Fresh and formalin fixed tumor specimens of various canine solid tumors, and EDTA blood samples from canine leukemia cases, were submitted from client-owned pet dogs (with informed owner consent) by private veterinary practices across the United States as a part of routine diagnostic procedures (no IACUC required). Additional tumor specimens were recruited via the North Carolina State University (NCSU) Clinical Studies Core, each with informed owner consent and following an NCSU IACUC approved protocol (approval number 13-022-O), which covered the procedure used to obtain the samples and their subsequent use for research application. Hematoxylin and eosin-stained slides of formalin-fixed paraffin-embedded (FFPE) specimens were reviewed by a board-certified veterinary pathologist and confirmed neoplastic in all but leukemia specimens. Leukemia diagnoses were based on the evaluation of cytological and immunophenotypical examination of leukemic cells by a board-certified clinical pathologist.
Genomic DNA was isolated from fresh tissue/blood samples or FFPE tissues. A total of 667 tumor specimens were included in this study. Details of the sample population are shown in Tables 1 and 2. DNA was isolated using a QIAamp FFPE DNA extraction kit (Qiagen, Valencia, CA, USA) or a DNeasy Blood and Tissue Kit (Qiagen). Spectrophotometry (NanoDrop, Thermo Scientific, Wilmington, DE) and agarose gel electrophoresis were used to determine DNA quantity and integrity. For non-neoplastic controls (n = 38), DNA was isolated from canine bladder epithelium of 30 dogs and prostate glands of 8 dogs, obtained by necropsy with no evidence of neoplastic changes upon histopathologic evaluation.
Exon 15 of the human BRAF gene is evolutionally conserved between dogs and humans (Fig 1). Thus, PCR amplification was performed to amplify a 391-bp DNA fragment spanning the genomic canine BRAF sequence corresponding to human BRAF gene exon 15 (CanFam3.1, canine chromosome (CFA) 16: 8,296,227–8,296,345). The following primer pair was designed using Primer-BLAST software (http://www.ncbi.nlm.nih.gov/tools/primer-blast/): forward, AAGCAGGTCACATATGCCAAA (CFA 16: 8,296,007–8,296,027); reverse, ATTTTTGGACCCTGAGGTGC (CFA 16: 8,296,378–8,296,397). Each PCR reaction contained 10–20 ng of genomic DNA, 250 nM of the forward and reverse primer and 1× Taq RED Master Mix Kit (Genesee Scientific, San Diego, CA, USA). PCR cycles consist of initial denaturation of 95°C for 2 min, followed by 40 cycles of 95°C for 30 s, 60°C for 30 s and 72°C for 30 s with a final elongation step at 95°C for 5 min. PCR products were visualized using agarose gel electrophoresis and subjected to targeted Sanger sequencing analysis with the forward and/or reverse primers. Sequence analysis was performed at the North Carolina State University Genome Research Laboratory (http://research.ncsu.edu/gsl/). The sequencing data were analyzed using 4peaks software (http://nucleobytes.com/index.php/4peaks) and compared with the reference sequence (XM_005629550.1) using CLC Sequence Viewer version 7 (CLC bio, Aarthus, Denmark).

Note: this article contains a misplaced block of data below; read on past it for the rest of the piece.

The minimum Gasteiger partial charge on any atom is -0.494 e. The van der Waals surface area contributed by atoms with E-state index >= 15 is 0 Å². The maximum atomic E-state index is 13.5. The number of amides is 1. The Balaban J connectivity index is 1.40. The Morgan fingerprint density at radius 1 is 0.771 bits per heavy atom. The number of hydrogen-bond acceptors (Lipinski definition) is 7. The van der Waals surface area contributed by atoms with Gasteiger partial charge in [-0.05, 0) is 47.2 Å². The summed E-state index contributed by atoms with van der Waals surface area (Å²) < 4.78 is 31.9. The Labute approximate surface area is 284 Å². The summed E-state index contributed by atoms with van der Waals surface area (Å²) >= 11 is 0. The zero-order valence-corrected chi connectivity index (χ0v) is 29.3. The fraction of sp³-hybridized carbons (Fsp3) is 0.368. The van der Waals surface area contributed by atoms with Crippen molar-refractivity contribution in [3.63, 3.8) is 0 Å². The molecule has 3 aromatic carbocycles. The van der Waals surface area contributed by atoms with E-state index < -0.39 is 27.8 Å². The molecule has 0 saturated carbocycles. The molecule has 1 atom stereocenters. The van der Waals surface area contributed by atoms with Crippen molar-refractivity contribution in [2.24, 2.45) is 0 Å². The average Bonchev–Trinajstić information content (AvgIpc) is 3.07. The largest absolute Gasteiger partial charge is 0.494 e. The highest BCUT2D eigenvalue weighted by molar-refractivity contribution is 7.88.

The sequences are highly conserved between human and dog, including valine at codon 600 in human BRAF (underlined) and at codon 450 in canine BRAF.
The Fisher’s exact test was performed to examine difference of BRAF mutation frequencies between groups stratified by gender, neutering status, age or breeds. All statistical analyses were performed with JMP Pro software version 11 (SAS Institute, Cary, NC). Values of P < 0.05 were considered significant.
Results and Discussion
To investigate the presence of BRAF mutations, we sequenced BRAF gene exon 15 in 667 primary tumor samples and 38 control tissue samples. Sequencing analysis revealed a T to A transversion at nucleotide 1349 (c.1349T>A, reference: XM_005629550.1) which occurred in 64 primary tumors, resulting in the amino acid substitution from valine to glutamic acid at codon 450 (V450E) (Fig 2). This amino acid change corresponds to the human V600E mutation (Fig 1). Significant variation exists in the frequency of the V450E mutation across canine cancers: 0% in hematopoietic tumors and sarcomas to 67% and 80% of urothelial carcinoma (UC) and prostatic carcinoma (PC), respectively (Table 3). In all V600E mutants, electropherograms indicated the presence of both mutated and wild-type sequences, suggesting mutation heterozygosity. There was no statistically significant difference in the mutation frequency between different groups of neutering status, age or breeds in UC and PC samples and between the mutational status and gender in UC samples. Details of signalments of dogs with UC and PC are shown in S1 Table.